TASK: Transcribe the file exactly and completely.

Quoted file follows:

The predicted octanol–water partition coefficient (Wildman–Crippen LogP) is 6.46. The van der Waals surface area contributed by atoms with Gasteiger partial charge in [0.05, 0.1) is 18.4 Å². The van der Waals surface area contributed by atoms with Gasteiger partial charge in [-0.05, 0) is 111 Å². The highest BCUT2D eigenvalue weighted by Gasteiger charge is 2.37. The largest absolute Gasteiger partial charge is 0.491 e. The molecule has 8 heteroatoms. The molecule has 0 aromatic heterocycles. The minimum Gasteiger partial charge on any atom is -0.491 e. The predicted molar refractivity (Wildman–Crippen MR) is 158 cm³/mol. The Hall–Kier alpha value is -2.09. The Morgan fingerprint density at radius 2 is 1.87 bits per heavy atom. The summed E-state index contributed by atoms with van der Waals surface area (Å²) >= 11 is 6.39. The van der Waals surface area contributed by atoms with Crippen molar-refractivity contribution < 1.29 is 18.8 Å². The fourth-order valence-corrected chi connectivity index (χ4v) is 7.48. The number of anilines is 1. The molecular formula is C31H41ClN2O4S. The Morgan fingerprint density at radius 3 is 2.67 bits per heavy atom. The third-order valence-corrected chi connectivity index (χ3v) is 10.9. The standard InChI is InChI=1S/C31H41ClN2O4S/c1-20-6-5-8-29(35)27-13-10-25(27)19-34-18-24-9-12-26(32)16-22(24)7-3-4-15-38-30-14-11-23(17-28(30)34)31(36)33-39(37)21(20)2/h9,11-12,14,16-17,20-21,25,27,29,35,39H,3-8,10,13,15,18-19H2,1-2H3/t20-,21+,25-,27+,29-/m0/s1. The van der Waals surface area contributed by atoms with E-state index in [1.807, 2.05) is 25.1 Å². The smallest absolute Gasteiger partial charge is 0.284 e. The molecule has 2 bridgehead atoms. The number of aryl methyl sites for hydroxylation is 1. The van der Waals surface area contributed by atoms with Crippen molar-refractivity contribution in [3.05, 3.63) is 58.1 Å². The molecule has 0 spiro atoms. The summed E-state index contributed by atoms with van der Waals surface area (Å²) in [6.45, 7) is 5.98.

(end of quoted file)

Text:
The predicted octanol–water partition coefficient (Wildman–Crippen LogP) is 6.46. The van der Waals surface area contributed by atoms with Gasteiger partial charge in [0.05, 0.1) is 18.4 Å². The van der Waals surface area contributed by atoms with Gasteiger partial charge in [-0.05, 0) is 111 Å². The highest BCUT2D eigenvalue weighted by Gasteiger charge is 2.37. The largest absolute Gasteiger partial charge is 0.491 e. The molecule has 8 heteroatoms. The molecule has 0 aromatic heterocycles. The minimum Gasteiger partial charge on any atom is -0.491 e. The predicted molar refractivity (Wildman–Crippen MR) is 158 cm³/mol. The Hall–Kier alpha value is -2.09. The Morgan fingerprint density at radius 2 is 1.87 bits per heavy atom. The summed E-state index contributed by atoms with van der Waals surface area (Å²) >= 11 is 6.39. The van der Waals surface area contributed by atoms with Crippen molar-refractivity contribution < 1.29 is 18.8 Å². The fourth-order valence-corrected chi connectivity index (χ4v) is 7.48. The number of anilines is 1. The molecular formula is C31H41ClN2O4S. The Morgan fingerprint density at radius 3 is 2.67 bits per heavy atom. The third-order valence-corrected chi connectivity index (χ3v) is 10.9. The standard InChI is InChI=1S/C31H41ClN2O4S/c1-20-6-5-8-29(35)27-13-10-25(27)19-34-18-24-9-12-26(32)16-22(24)7-3-4-15-38-30-14-11-23(17-28(30)34)31(36)33-39(37)21(20)2/h9,11-12,14,16-17,20-21,25,27,29,35,39H,3-8,10,13,15,18-19H2,1-2H3/t20-,21+,25-,27+,29-/m0/s1. The van der Waals surface area contributed by atoms with E-state index in [1.807, 2.05) is 25.1 Å². The smallest absolute Gasteiger partial charge is 0.284 e. The molecule has 2 bridgehead atoms. The number of aryl methyl sites for hydroxylation is 1. The van der Waals surface area contributed by atoms with Crippen molar-refractivity contribution in [3.05, 3.63) is 58.1 Å². The molecule has 0 spiro atoms. The summed E-state index contributed by atoms with van der Waals surface area (Å²) in [6.45, 7) is 5.98.